Controversial Bill Eased Shooting of Migrants, Feared Encouragement of Vigilantism

Controversial Bill Eased Shooting of Migrants, Feared Encouragement of Vigilantism

A GOP law that would have allowed Arizona ranchers to murder migrants who crossed their property at any time was vetoed by Governor Katie Hobbs on Monday.

The changes Rep. Justin Heap, R-Mesa, wanted to make to Arizona’s “castle doctrine” law would have expanded the legal justification for people who shoot migrants crossing their land, even though the bill’s sponsor described it as closing a loophole that has led to “increasingly larger numbers of migrants or human traffickers moving across farm and ranch land.”

Hobbs vetoed House Bill 2843, citing it as just another instance of radicals operating within the Arizona legislature.

In her veto letter, she stated, “This legislation as written values property over human lives and incentivizes vigilantism. This proposal would alter traditional laws on self-defense to allow the unnecessary use of deadly force and further embolden a culture of armed vigilantism and violence with impunity.”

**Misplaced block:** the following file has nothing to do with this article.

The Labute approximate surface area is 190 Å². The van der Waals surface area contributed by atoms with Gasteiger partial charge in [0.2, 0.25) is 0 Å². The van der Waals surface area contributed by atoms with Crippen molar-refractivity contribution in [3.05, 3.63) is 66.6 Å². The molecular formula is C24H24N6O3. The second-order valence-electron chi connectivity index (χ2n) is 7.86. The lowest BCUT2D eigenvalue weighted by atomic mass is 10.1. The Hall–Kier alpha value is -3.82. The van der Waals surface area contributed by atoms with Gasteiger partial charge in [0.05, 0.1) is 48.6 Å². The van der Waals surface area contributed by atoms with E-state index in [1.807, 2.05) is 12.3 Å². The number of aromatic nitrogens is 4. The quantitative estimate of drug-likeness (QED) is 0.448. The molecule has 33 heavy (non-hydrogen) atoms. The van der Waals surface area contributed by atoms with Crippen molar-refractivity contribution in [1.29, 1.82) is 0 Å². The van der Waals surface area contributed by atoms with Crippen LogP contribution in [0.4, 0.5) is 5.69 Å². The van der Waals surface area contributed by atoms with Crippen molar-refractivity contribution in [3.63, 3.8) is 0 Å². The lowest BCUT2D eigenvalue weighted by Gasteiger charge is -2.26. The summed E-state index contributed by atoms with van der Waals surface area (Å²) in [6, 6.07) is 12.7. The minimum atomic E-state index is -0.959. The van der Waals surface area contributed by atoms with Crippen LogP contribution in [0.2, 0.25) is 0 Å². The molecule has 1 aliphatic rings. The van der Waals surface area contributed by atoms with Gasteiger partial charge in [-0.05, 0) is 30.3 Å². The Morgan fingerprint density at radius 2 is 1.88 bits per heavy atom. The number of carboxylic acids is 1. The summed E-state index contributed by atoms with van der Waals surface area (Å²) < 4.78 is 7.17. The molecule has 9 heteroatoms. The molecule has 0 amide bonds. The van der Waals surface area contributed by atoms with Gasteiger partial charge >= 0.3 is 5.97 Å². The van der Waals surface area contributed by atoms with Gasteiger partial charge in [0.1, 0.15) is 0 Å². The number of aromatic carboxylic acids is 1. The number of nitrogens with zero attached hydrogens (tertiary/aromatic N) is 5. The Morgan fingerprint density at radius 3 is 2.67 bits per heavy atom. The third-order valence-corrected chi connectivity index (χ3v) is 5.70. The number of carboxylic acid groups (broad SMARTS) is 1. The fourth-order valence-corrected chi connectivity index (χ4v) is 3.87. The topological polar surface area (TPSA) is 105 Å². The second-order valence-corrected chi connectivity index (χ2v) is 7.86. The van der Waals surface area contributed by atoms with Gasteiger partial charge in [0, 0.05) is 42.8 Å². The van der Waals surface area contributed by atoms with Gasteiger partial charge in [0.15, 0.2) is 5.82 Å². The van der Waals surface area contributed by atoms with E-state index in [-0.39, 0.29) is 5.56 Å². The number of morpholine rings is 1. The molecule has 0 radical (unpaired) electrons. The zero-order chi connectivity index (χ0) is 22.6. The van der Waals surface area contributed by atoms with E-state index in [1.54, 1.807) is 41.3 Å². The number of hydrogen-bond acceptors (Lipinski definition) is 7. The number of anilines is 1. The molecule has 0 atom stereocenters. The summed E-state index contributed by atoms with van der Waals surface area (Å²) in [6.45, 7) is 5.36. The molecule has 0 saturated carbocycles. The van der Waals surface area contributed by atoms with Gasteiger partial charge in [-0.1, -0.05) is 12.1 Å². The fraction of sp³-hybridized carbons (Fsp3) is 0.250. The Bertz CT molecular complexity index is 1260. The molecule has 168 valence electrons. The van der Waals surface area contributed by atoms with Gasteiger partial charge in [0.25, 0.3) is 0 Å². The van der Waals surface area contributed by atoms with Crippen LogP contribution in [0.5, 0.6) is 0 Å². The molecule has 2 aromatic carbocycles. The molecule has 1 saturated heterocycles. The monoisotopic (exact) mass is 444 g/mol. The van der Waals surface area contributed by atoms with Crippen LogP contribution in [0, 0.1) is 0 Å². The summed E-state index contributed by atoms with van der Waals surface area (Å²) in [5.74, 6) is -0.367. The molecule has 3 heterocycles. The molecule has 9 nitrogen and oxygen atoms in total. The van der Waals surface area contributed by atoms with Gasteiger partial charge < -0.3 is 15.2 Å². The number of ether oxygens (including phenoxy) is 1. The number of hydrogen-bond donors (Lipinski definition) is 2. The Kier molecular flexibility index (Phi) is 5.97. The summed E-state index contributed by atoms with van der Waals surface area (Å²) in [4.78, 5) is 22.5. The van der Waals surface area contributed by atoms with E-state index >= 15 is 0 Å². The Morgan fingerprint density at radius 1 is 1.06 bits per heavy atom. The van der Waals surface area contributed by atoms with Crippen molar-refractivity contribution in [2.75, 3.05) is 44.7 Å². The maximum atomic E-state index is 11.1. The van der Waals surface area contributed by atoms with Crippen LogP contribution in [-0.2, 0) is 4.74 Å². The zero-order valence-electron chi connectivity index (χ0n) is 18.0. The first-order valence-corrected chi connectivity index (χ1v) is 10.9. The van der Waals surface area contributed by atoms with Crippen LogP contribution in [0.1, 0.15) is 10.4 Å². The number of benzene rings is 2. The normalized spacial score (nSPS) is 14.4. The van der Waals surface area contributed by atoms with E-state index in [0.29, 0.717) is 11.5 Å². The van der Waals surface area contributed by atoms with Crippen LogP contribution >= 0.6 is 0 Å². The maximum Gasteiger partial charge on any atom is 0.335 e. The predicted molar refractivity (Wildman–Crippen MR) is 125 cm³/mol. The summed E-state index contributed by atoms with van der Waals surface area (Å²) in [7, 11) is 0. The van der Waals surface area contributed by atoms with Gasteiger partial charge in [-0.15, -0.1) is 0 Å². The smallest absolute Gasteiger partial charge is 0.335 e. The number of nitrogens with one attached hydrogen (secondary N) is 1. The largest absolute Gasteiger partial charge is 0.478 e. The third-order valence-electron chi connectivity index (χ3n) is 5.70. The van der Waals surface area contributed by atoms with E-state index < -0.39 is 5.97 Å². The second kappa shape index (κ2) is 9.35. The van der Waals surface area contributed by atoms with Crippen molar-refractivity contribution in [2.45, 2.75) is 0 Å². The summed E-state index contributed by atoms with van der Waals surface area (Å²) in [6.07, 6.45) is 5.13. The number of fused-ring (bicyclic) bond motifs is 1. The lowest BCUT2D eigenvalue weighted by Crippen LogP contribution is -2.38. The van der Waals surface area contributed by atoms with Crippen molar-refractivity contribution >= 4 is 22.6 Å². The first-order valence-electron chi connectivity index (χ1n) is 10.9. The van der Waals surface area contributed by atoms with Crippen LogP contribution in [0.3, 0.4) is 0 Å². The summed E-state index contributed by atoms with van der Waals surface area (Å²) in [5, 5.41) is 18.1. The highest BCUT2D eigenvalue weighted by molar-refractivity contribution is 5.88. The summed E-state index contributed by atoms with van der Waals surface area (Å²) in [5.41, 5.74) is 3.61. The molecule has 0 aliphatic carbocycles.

According to current legislation, the use of lethal force must be justified by the property owner’s sense of threat from an intruder inside their house.

However, Heap’s bill would have expanded the situations in which lethal force can be justified by allowing it to be employed in cases where an invader is just on someone’s property and the owner feels threatened.

Heap has since denied that the law was meant to have an effect on migrants, as have many of his Republican colleagues.

However, criminal defense lawyer Jack Litwack stated in a February interview with the Arizona Mirror that the new law would provide a much wider defense for those who use lethal force.

“The idea with the Castle Doctrine is that you are supposed to be able to defend house and home,” he stated. “This seems to broaden it to say you can shoot someone that’s just on your actual property.”

Litwak stated that he thinks Heap’s legislation would expand the definition of self-defense laws to include situations that would allow the use of lethal force, such the one that resulted in a migrant’s death close to Nogales.

In that instance, the rancher is pending prosecution for second-degree murder.